Twenty-three percent of kids globally say they sometimes dip into mom or dad’s credit card to shop online for music, video games and event tickets without their parents knowing. In Singapore, nearly half of the parents reported that their child has sometimes used their credit/debit card without their permission and racked up some charges.
But saving money isn’t the only reason to set clear guidelines about online shopping and safe Internet behaviors. Eighty-eight percent of parents whose children have been the victim of cybercrime have also been a victim themselves—an increase from the 80 percent among online adults in Singapore. (Norton Cybercrime Report, 2011)
“Parents and teachers play an enormous role in keeping kids—and themselves—safe online, and this year’s Norton Online Family Report shows a real need for further education,” said Effendy Ibrahim, Internet Safety Advocate & Director, Asia, Consumer Business, Symantec. “While 58 percent of parents in Singapore say they talk to their kids about online safety, 26 percent still secretly check their children’s online use and 31 percent look at their social network use behind their backs. Having an open dialogue with kids in a safe environment like at home or school can be much more effective, along with arming children with the tools they need to stay safe.”
For more tips on how to keep your kids and yourself safe online, please visit: sg.norton.com/familyresources/. For more findings from the Norton Online Family Report globally and by country, please visit: www.norton.com/cybercrimereport.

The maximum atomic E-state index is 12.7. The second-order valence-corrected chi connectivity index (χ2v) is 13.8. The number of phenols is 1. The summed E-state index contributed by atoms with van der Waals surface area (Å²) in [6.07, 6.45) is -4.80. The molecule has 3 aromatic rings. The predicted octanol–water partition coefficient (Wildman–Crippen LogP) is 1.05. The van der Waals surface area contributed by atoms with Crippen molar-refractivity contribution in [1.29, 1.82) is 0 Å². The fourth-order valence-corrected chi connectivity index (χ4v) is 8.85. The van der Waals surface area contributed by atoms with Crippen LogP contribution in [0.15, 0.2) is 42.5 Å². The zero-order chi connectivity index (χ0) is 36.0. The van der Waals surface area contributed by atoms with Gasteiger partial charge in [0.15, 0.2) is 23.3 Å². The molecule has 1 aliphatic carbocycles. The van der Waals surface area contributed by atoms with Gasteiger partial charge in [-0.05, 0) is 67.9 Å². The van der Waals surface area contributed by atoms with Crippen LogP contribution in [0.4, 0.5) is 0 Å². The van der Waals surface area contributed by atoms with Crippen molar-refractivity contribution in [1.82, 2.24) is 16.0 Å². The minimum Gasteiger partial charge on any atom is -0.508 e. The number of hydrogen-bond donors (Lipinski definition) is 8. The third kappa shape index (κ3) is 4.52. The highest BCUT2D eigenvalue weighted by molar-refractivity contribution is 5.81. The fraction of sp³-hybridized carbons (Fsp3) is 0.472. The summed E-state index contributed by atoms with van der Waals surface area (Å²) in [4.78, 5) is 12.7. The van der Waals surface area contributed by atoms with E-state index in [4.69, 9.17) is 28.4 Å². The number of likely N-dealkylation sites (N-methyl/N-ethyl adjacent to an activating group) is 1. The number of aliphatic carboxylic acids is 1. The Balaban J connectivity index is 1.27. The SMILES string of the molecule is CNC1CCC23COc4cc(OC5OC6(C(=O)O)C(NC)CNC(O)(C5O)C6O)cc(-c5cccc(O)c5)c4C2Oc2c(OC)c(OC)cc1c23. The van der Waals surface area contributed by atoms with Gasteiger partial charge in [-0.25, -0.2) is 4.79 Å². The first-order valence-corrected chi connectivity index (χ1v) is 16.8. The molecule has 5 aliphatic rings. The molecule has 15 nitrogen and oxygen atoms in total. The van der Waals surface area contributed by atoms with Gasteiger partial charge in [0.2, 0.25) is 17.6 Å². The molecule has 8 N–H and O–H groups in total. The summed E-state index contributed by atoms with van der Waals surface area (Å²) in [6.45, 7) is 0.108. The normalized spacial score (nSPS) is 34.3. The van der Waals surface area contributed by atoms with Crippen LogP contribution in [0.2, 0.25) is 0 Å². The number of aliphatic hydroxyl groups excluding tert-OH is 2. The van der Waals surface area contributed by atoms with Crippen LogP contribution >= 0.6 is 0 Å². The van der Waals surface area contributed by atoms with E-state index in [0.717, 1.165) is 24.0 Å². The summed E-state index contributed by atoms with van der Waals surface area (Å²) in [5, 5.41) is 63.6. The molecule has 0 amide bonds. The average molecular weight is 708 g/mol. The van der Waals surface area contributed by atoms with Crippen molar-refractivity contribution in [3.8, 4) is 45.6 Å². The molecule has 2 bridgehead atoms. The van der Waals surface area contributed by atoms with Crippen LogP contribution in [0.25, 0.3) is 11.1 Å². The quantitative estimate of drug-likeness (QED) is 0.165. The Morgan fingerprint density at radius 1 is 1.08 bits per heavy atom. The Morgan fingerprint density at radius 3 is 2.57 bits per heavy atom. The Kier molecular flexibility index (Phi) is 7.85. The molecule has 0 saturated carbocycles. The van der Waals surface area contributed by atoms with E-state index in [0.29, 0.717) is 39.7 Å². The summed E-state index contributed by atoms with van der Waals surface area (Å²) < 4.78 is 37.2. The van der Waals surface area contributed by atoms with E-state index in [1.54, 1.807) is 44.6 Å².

About Norton by Symantec
Symantec’s Norton products protect consumers from cybercrime with technologies like antivirus, anti-spyware and phishing protection -- while also being light on system resources. The company also provides services such as online backup, PC tuneup, and family online safety. Like Norton on Facebook at www.facebook.com/norton and follow @NortonOnline on Twitter.
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About the Norton Online Family Report methodology
Between February 6, 2011 and March 14, 2011 StrategyOne conducted 19,636 online survey among 12,704 adults (including 2956 parents of children aged 8-7), 4553 children aged 8-17, and 2379 teachers of students aged 8-17.
The survey was conducted in 24 countries (14 tracking countries: Australia, Brazil, Canada, China, France, Germany, India, Italy, Japan, New Zealand, Spain, Sweden, United Kingdom, United States; 10 new countries: Belgium, Denmark, Holland, Hong Kong, Mexico, South Africa, Singapore, Poland, Switzerland and UAE). The global data has been weighted to ensure all countries have equal representation. Adults to n500 (n100 parents), children to n200, teachers to n100.
The margin of error for the total sample of adults (n=12,704) is + 0.87% at the 95% level of confidence. The margin of error for the total sample of parents, defined as parents with children aged 8-17 who spend 1+ hour online per month (n=2,956) is + 1.8% at the 95% level of confidence. The margin of error for the total sample of children (n=4,553) is + 1.45% at the 95% level of confidence. The margin of error for the total sample of teachers (n=2,379) is + 2.0% at the 95% level of confidence.